Eddie's Blues
G. L. Eikenberry

Like the endless tides, life goes in cycles: sometimes up, sometimes down. Even as you watch the waters pull away, leaving you beaches on land, remember: give it time. The tide will rise.

Time was, the eyes inside his head showed him the harbor for what it had been in the city's early days.

But now he looks down from Point Pleasant's overlook and sees nothing that doesn't register on physical retinas. Layer after layer of rejections and missed chances just keep on piling up, feeding on each other, wearing down the romance, the visions -- back then when different things mattered -- when a man could walk the docks freely, his head held high, seeking not a mindless job just to pay the rent and keep a body in burgers and smokes, but a berth on a good ship -- an adventure.

Now there's nothing but the container pier, almost dead; the autoport and refineries, their promises of prosperity long tarnished; sleek office towers and a wild jumble of stone, brick, and wood frame buildings: just Halifax -- the sharp-edged, paint peeling, corrosive twentieth century edition. No tall ships, no romance, no dockyard throngs -- no chance. The make-believe waterfront is practically reserved for tourists, the few working docks practically reserved for machines.

What's happening to him? Six years now in Halifax with plenty of highs and even more lows. Then, when he first arrived, crammed full of history, books and dreams, he was popular with the ladies -- young, blond, chiseled features, tall, sleek, hard prairie farmhand muscles. It had been easy. He took a few courses, and worked when he felt like it, changing jobs like he changed socks: when it suited him. Maybe there were tough times back then too, but they easily succumbed to the magic -- going down to wash away the lows with his private view of the harbor -- flying back across 230 years to the era that had drawn him to the old seaport.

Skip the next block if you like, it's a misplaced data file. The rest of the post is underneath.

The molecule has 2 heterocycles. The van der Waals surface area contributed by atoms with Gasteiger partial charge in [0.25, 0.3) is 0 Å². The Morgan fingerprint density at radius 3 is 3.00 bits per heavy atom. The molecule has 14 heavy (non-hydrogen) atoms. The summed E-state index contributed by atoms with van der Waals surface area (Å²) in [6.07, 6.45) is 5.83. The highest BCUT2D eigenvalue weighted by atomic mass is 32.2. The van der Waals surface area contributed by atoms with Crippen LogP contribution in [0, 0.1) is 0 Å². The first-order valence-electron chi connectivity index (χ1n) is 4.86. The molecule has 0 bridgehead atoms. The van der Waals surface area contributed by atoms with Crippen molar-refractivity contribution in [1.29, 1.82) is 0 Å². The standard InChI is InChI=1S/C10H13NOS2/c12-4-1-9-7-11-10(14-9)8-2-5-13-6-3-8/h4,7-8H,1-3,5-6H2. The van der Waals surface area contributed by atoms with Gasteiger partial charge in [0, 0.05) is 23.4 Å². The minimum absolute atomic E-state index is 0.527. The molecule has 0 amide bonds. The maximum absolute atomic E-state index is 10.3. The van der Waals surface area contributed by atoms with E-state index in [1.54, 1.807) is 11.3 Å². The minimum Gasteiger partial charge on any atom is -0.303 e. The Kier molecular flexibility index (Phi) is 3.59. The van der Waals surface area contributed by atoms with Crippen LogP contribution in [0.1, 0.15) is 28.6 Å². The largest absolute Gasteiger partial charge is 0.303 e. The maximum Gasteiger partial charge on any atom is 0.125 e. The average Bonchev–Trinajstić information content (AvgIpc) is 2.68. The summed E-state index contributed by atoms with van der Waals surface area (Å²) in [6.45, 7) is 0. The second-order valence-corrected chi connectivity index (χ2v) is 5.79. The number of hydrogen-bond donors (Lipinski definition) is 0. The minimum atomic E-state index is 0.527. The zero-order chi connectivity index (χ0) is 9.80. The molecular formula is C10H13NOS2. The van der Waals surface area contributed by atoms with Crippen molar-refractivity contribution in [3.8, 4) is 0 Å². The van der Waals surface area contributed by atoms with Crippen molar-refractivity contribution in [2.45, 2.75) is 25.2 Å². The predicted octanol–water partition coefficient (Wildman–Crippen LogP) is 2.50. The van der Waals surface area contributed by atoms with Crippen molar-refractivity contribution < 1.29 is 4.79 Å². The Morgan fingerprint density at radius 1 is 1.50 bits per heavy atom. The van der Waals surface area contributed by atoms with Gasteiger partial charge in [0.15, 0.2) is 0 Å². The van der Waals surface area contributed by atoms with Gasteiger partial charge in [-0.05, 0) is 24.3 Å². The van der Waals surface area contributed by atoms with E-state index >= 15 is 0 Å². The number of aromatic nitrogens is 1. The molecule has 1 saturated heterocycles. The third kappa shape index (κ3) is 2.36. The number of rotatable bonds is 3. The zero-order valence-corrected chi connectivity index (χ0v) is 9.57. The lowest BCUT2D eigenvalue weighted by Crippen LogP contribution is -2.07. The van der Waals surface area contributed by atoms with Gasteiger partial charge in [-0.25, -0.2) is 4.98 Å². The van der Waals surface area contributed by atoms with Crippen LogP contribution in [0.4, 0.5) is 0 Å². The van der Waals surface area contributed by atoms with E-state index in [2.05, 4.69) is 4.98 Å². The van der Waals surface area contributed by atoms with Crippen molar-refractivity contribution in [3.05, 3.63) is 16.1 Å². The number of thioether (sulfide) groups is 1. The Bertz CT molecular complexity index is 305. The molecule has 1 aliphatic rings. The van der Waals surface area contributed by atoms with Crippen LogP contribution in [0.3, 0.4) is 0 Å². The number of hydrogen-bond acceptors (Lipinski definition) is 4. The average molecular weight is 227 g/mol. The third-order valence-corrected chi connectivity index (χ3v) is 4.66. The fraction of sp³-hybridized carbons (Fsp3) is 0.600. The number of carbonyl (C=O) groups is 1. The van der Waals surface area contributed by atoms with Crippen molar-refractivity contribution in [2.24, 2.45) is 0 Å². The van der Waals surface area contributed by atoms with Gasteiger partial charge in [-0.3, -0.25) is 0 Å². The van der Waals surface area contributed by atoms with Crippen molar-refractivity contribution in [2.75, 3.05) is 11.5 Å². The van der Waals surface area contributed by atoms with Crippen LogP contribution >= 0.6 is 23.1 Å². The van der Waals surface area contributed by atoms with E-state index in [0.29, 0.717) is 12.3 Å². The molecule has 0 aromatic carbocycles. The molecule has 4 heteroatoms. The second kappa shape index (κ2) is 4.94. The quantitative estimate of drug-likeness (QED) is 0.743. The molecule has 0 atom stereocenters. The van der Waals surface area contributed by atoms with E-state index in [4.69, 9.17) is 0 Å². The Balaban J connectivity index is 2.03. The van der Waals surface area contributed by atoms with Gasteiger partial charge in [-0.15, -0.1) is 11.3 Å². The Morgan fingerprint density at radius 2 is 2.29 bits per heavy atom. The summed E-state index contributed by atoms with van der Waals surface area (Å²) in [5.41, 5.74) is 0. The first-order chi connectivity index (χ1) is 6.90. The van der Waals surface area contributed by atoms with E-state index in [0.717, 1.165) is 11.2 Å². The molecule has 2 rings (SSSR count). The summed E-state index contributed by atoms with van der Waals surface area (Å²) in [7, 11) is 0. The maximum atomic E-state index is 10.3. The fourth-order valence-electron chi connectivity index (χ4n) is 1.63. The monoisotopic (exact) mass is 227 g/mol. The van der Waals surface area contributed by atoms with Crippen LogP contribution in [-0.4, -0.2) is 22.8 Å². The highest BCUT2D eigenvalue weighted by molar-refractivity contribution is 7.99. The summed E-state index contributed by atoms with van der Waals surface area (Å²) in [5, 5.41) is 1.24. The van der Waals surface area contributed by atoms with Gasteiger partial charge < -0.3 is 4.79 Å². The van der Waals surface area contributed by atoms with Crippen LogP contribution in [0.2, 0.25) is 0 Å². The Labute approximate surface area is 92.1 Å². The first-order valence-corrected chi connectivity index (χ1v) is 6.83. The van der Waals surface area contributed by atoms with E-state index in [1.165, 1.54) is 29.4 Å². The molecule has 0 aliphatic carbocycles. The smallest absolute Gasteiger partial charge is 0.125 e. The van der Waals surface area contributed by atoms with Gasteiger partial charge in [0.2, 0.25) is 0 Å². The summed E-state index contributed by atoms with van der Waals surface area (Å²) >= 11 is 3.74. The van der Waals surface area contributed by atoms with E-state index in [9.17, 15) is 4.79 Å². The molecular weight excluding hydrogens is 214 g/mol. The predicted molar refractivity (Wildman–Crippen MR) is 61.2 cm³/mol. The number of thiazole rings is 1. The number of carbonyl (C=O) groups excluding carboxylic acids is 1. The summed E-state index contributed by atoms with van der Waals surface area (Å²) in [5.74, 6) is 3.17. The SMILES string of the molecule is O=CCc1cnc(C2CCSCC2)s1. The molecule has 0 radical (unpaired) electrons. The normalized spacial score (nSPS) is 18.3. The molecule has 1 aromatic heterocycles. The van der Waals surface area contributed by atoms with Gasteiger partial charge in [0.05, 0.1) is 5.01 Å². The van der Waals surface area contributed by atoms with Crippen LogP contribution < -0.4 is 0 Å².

Now the city sulking below him drains the once-was city from his veins -- feeds an intense pressure throbbing out against his temples -- mocks his used-up luck, his still unrealized possibilities.

Then it was 230 years of maritime history that drew him to the edge of the continent. Now it's 28 years of personal history that mocks, goads, beckons from a different edge. If he had a boat he'd make for open water and offer himself up to the first seething Atlantic gale snarling across the Coast Guard's weather radar.

But all he's got is a bicycle. Blue, kind of battered but dependable -- he picked it up from Dan, trading a stereo he almost never used anyway. It gets him around, but it doesn't get him the sea.